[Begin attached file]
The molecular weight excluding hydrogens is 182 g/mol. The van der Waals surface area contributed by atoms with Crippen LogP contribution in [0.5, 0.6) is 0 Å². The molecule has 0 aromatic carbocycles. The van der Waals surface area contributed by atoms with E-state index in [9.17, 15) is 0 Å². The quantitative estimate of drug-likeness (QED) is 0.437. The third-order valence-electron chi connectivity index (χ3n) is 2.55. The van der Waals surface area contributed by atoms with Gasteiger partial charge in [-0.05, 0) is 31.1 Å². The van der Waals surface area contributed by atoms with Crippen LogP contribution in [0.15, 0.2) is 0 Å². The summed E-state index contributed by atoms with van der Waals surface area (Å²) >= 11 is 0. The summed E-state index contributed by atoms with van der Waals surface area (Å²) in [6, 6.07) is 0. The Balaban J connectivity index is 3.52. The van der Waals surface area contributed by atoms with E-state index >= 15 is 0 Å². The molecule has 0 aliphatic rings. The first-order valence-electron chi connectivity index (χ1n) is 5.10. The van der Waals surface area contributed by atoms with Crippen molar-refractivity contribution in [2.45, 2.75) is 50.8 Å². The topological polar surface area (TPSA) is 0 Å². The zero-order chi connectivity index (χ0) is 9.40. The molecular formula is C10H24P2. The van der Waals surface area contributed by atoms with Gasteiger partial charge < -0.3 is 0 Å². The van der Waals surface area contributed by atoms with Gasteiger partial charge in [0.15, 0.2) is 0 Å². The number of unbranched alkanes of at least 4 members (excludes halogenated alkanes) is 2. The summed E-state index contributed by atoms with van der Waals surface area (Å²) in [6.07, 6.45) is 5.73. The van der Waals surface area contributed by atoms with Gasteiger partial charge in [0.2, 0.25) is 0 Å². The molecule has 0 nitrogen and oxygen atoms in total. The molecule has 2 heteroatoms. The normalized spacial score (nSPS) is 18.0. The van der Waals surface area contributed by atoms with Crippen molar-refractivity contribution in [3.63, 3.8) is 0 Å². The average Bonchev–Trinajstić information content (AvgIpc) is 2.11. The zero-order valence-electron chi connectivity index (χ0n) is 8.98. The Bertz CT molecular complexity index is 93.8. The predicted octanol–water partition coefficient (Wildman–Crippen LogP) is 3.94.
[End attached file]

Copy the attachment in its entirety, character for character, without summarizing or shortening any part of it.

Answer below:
The molecular weight excluding hydrogens is 182 g/mol. The van der Waals surface area contributed by atoms with Crippen LogP contribution in [0.5, 0.6) is 0 Å². The molecule has 0 aromatic carbocycles. The van der Waals surface area contributed by atoms with E-state index in [9.17, 15) is 0 Å². The quantitative estimate of drug-likeness (QED) is 0.437. The third-order valence-electron chi connectivity index (χ3n) is 2.55. The van der Waals surface area contributed by atoms with Gasteiger partial charge in [-0.05, 0) is 31.1 Å². The van der Waals surface area contributed by atoms with Crippen LogP contribution in [0.15, 0.2) is 0 Å². The summed E-state index contributed by atoms with van der Waals surface area (Å²) >= 11 is 0. The summed E-state index contributed by atoms with van der Waals surface area (Å²) in [6, 6.07) is 0. The Balaban J connectivity index is 3.52. The van der Waals surface area contributed by atoms with E-state index >= 15 is 0 Å². The molecule has 0 aliphatic rings. The first-order valence-electron chi connectivity index (χ1n) is 5.10. The van der Waals surface area contributed by atoms with Crippen molar-refractivity contribution in [2.45, 2.75) is 50.8 Å². The topological polar surface area (TPSA) is 0 Å². The zero-order chi connectivity index (χ0) is 9.40. The molecular formula is C10H24P2. The van der Waals surface area contributed by atoms with Gasteiger partial charge < -0.3 is 0 Å². The van der Waals surface area contributed by atoms with Gasteiger partial charge in [0.15, 0.2) is 0 Å². The number of unbranched alkanes of at least 4 members (excludes halogenated alkanes) is 2. The summed E-state index contributed by atoms with van der Waals surface area (Å²) in [6.07, 6.45) is 5.73. The van der Waals surface area contributed by atoms with Gasteiger partial charge in [0.2, 0.25) is 0 Å². The molecule has 0 nitrogen and oxygen atoms in total. The molecule has 2 heteroatoms. The normalized spacial score (nSPS) is 18.0. The van der Waals surface area contributed by atoms with Crippen molar-refractivity contribution in [3.63, 3.8) is 0 Å². The average Bonchev–Trinajstić information content (AvgIpc) is 2.11. The zero-order valence-electron chi connectivity index (χ0n) is 8.98. The Bertz CT molecular complexity index is 93.8. The predicted octanol–water partition coefficient (Wildman–Crippen LogP) is 3.94.